3. A permanent supply shock affects output and inflation both in the short and the long run

4. The economy has a self-correcting mechanism that returns it to potential output and the natural rate of unemployment over time

figure 16 negative supply and demand shocks and the 2007 2009 crisis
Figure 16 Negative Supply and Demand Shocks and the 2007–2009 Crisis

Source: Economic Report of the President.

ad as analysis of foreign business cycle episodes
AD/AS Analysis of Foreign Business Cycle Episodes
  • Our aggregate demand and supply analysis also can help us understand business cycle episodes in foreign countries
    • Figure 17 shows the UK Financial Crisis, 2007–2009
    • Figure 18 shows China and the Financial Crisis, 2007–2009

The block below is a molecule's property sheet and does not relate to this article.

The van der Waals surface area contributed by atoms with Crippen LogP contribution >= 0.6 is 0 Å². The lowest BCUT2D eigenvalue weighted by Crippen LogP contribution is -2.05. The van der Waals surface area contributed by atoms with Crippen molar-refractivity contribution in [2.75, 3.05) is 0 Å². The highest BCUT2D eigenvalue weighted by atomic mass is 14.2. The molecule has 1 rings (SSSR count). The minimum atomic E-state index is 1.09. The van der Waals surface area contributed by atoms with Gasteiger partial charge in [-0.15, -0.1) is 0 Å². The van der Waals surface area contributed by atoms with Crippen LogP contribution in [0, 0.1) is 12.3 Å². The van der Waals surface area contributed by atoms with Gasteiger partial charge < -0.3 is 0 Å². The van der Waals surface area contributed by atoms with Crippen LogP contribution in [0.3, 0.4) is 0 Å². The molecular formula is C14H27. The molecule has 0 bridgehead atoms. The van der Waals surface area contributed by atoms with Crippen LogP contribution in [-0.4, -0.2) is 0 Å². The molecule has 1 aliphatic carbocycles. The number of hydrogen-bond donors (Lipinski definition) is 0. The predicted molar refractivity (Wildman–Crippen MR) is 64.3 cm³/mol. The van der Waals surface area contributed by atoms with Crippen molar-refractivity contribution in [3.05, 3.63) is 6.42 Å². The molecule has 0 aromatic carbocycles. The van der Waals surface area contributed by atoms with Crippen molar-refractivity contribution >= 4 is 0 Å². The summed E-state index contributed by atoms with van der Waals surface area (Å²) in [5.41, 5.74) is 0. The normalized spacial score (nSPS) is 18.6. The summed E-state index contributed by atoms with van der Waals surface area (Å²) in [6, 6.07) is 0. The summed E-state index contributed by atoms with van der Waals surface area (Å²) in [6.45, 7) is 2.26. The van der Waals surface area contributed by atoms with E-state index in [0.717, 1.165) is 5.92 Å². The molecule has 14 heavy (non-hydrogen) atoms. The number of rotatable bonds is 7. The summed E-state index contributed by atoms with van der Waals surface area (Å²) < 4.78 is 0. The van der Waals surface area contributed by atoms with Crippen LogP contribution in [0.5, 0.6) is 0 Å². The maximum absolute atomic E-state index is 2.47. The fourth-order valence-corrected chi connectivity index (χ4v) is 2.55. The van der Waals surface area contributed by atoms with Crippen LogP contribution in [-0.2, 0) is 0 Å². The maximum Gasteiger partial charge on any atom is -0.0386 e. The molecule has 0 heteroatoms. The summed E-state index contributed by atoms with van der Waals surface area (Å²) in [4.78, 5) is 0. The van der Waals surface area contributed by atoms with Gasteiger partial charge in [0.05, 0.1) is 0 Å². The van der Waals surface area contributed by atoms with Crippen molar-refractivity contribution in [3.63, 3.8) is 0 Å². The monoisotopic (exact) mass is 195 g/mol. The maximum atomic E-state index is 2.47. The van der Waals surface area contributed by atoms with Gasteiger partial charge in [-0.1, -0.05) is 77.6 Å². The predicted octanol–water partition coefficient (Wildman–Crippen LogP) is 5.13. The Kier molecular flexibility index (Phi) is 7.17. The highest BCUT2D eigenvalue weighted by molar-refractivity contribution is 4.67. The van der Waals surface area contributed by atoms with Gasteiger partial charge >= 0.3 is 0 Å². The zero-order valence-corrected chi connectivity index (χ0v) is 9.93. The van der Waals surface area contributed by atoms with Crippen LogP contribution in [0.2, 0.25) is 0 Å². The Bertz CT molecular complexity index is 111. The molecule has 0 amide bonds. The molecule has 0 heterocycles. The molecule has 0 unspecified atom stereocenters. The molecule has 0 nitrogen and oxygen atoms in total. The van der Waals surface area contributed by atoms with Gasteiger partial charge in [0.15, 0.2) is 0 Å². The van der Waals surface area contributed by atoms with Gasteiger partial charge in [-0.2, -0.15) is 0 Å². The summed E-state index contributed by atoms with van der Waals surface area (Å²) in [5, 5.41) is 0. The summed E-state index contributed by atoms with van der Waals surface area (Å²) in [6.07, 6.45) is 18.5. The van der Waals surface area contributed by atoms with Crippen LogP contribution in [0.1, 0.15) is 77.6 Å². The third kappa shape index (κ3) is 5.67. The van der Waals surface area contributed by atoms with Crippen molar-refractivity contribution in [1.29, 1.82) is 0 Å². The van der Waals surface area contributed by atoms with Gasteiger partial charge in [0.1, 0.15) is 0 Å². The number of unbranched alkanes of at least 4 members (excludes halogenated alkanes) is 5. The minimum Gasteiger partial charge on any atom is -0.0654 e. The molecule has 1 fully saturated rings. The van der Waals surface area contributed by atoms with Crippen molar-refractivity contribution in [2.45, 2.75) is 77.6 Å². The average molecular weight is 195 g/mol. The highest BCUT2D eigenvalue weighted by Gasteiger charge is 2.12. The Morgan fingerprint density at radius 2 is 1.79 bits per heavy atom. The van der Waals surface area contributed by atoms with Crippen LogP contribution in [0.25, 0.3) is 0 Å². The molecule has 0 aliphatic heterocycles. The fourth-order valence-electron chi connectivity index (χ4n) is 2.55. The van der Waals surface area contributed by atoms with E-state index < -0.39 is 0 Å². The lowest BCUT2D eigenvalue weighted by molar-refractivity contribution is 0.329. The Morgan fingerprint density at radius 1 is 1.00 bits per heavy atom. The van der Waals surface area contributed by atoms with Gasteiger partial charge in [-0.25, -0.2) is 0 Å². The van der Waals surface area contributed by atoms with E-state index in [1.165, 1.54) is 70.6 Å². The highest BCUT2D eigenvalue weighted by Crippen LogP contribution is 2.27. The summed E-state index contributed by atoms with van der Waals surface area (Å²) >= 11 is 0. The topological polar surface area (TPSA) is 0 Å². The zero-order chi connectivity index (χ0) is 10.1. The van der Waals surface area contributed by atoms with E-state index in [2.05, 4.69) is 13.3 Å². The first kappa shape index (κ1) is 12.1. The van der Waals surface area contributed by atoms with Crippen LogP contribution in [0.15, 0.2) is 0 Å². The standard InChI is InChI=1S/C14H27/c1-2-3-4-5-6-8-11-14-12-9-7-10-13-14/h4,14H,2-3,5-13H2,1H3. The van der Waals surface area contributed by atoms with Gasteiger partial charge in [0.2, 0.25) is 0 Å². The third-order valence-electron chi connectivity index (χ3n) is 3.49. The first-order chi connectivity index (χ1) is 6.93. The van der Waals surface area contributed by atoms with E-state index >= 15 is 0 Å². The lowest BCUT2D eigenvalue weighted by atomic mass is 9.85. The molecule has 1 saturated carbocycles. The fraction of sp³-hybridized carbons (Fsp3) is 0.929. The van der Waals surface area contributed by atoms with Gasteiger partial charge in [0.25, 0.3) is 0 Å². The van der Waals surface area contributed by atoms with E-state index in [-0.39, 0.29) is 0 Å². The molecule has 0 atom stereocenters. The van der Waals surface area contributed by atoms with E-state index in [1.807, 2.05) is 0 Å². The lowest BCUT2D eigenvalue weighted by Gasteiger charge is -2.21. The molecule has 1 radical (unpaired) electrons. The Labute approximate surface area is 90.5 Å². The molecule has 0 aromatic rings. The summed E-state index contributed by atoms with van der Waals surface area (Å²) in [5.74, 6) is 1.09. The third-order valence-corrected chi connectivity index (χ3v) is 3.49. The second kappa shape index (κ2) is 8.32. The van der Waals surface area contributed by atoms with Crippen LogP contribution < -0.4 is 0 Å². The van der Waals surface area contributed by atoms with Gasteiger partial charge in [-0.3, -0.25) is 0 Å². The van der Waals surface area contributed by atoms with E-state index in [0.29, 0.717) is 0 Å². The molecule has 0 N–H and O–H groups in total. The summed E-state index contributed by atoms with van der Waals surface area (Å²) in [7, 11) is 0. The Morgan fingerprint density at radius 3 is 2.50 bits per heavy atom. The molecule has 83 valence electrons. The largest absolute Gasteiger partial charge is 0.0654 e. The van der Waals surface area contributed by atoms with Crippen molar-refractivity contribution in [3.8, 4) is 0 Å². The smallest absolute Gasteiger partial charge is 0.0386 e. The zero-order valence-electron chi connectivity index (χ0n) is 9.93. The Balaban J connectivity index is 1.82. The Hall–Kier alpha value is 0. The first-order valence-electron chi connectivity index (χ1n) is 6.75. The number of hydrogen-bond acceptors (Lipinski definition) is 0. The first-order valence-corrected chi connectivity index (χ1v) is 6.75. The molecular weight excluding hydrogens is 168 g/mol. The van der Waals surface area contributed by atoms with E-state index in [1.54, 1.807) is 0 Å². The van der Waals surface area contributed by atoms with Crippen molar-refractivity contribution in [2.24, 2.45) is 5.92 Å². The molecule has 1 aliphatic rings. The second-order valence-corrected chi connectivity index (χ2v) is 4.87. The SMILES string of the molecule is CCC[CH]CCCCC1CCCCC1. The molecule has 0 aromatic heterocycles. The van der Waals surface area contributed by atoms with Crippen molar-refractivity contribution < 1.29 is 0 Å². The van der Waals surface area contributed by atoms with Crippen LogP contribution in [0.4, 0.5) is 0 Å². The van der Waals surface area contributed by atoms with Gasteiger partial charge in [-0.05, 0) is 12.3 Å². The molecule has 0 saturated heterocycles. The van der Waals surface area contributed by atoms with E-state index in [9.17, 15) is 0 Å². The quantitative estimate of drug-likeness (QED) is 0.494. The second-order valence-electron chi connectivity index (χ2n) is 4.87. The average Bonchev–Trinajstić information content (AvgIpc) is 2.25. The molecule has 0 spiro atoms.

figure 17 uk financial crisis 2007 2009
Figure 17UK Financial Crisis, 2007–2009

Source: Office of National Statistics, UK. www.statistics.gov.uk/statbase/tsdtimezone.asp.

figure 18 china and the financial crisis 2007 2009
Figure 18 China and the Financial Crisis, 2007–2009

Source: International Monetary Fund. 2010. International Financial Statistics. Country Tables, February.

http://=www.imfstatistics.org/IMF/imfbrowser.aspx?docList=pdfs&path=ct%2f20100201%2fct_pdf%2f20100121_CHN.pdf.

appendix to chapter 22 the phillips curve and the short run aggregate supply curve
Appendix to Chapter 22: The Phillips Curve and the Short-Run Aggregate Supply Curve
  • The Phillips Curve: the negative relationship between unemployment and inflation
  • The idea behind the Phillips curve is intuitive. When labor markets are tight—that is, the unemployment rate is low—firms may have difficulty hiring qualified workers and may even have a hard time keeping their present employees. Because of the shortage of workers in the labor market, firms will raise wages to attract needed workers and raise their prices at a more rapid rate